Hey, everyone! Welcome to the weekly wrap up for The Space Shot, where I go through and round up my favorite content from the week. Be sure to listen to the podcast to get space science, history, and pop culture content in your podcast feed every day.
On Monday, October 16th, a Progress resupply ship docked with the International Space Station, delivering consumables like fuel, air, water, and food for the crew. NASA’s High Definition Earth-Viewing System or HDEV showed fantastic live footage of the docking. I enjoy leaving the live stream on with some music in the background when I’m reading or writing. It’s like having your own personal window out the space station. The orbital sunsets and sunrises are my favorite.
Check out this link over your next lunch break or downtime. You’ll be glad you did. https://eol.jsc.nasa.gov/ESRS/HDEV/
Russian Cargo Ship Docks at International Space Station: https://www.space.com/38470-progress-68-cargo-ship-space-station-docking.html
On Tuesday I took a little departure from the standard content for the podcast to talk about an aerospace history topic. Air ambulances have evolved a lot over the past century, moving from biplanes to sophisticated helicopters and jets. Check out Episode 156 to learn more.
Episode 156: https://thespaceshot.fireside.fm/156
Wednesday was the launch anniversary of the Galileo spacecraft. Launched on October 18th, 1989, the spacecraft took a long and meandering route to Jupiter, as I explain further in Episode 157. The Challenger disaster meant that NASA changed what would fly in the cargo bay of the Space Shuttle, which in turn left Galileo to be propelled by a less powerful upper stage.
The Galileo spacecraft brought back incredible science, before being intentionally crashed into Jupiter’s atmosphere, a fate similar to Cassini’s. Check out this link for the podcast episode and some great links related to the Galileo mission.
Episode 157: https://thespaceshot.fireside.fm/157
Thursday’s episode allowed me to catch up a bit. The frenetic pace of writing a script, recording a podcast, and releasing one every day, plus the normal reading I do each day, means that I look forward to the occasional quiet day in space history. I talked about some space news that day, and the four stories that I linked to in that episode are available below.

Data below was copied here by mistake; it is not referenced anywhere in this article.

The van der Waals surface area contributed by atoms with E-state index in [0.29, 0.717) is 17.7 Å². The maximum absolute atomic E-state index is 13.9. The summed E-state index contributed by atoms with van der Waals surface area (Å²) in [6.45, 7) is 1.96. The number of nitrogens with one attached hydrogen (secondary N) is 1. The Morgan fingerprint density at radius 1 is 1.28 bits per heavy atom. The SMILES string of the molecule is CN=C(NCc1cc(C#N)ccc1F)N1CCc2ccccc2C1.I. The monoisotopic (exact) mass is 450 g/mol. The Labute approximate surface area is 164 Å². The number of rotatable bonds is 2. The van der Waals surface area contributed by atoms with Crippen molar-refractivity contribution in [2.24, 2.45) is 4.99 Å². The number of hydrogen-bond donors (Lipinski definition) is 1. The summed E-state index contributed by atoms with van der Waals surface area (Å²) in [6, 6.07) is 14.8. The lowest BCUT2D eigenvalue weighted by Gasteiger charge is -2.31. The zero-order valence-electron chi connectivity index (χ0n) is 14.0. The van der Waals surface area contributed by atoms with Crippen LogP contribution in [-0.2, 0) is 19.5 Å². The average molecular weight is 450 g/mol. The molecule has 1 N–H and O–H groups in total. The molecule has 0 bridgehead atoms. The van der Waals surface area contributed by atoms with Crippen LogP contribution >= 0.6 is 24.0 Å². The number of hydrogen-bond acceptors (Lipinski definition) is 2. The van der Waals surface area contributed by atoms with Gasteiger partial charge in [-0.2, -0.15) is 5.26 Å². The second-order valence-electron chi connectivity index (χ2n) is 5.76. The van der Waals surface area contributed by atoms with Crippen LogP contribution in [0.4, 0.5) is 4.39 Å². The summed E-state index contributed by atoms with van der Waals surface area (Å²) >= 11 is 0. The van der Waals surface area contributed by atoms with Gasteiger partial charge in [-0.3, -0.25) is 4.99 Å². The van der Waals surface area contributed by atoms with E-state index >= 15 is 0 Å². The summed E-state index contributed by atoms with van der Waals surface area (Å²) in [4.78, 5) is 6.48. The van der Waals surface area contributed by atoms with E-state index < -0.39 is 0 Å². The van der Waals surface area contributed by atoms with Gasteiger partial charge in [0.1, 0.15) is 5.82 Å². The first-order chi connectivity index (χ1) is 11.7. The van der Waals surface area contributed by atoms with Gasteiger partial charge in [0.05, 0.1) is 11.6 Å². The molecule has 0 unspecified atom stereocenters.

SpaceX adds mystery “Zuma” mission, Iridium-4 aims for Vandenberg landing: https://www.nasaspaceflight.com/2017/10/spacex-zuma-iridium-4-aims-vandenberg-landing/
Iridium-4 switches to flight-proven Falcon 9, RTLS at Vandenberg delayed: https://www.nasaspaceflight.com/2017/10/iridium-4-flight-proven-falcon-9-rtls-vandenberg-delayed/
S.S. Gene Cernan: Space Station Resupply Ship Named for Last Man on the Moon: https://www.space.com/38503-astronaut-eugene-cernan-orbital-atk-cargo-ship.html
Musk offers more technical details on BFR system: http://spacenews.com/musk-offers-more-technical-details-on-bfr-system/
Friday the 20th was a fun episode. STS-73 was an unusual mission. After suffering six scrubbed launch attempts, the crew of the Space Shuttle Columbia finally headed into space. This mission also performed some experiments on Potatoes. Mark Watney would be proud.
Friday’s episode was also when I was able to talk about the news that Blue Origin has successfully test fired their new BE-4 engine. This massive engine still has a lot of testing ahead of it before it’s flight qualified in 2018. Blue Origin is working on the BE-4 as a replacement for the Russian-made RD-180 engine that the United Launch Alliance has been reliant on for so long.
Here’s a link to Blue Origin’s website on the BE-4: https://www.blueorigin.com/be4
Give Episode 159 a listen if you haven’t already: https://thespaceshot.fireside.fm/159
On Saturday I talked about the Missile Gap. The event that spurred me to talk about this was the anniversary of the 4th Presidential Debate between John F. Kennedy and Richard Nixon on October 21st, 1960. It’s also been announced that files about the assassination of Kennedy are due to be released here soon, so it will be interesting to see if there are any new revelations with the release of these documents.
I found this article on The Space Review about the Missile Gap to be interesting reading, check it out.
Of myths and missiles: the truth about John F. Kennedy and the Missile Gap: http://www.thespacereview.com/article/523/1
Check out Episode 160; it was a fun one to research: https://thespaceshot.fireside.fm/160
Sunday’s episode of The Space Shot talked about the LAGEOS 2 satellite. This golf ball looking satellite is used by scientists to measure things like how much Earth’s crust moves over time. I must admit; it’s probably one of the coolest looking satellites I’ve seen. It almost looks like the Fesarius, a fictional ship in Star Trek: The Original Series.
Lastly, today I’ve been relaxing a bit, catching up on some things at home, and most importantly taking it easy. In the first half of November, I will be recording the December episode of The Cosmosphere Podcast. December’s episode will look at some Apollo history as well as the work that’s done at the Cosmosphere for artifact restoration. I’m truly looking forward to recording those episodes. I will be sure to share the pictures and audio from my time there, so make sure you follow me here and on Twitter and Instagram.
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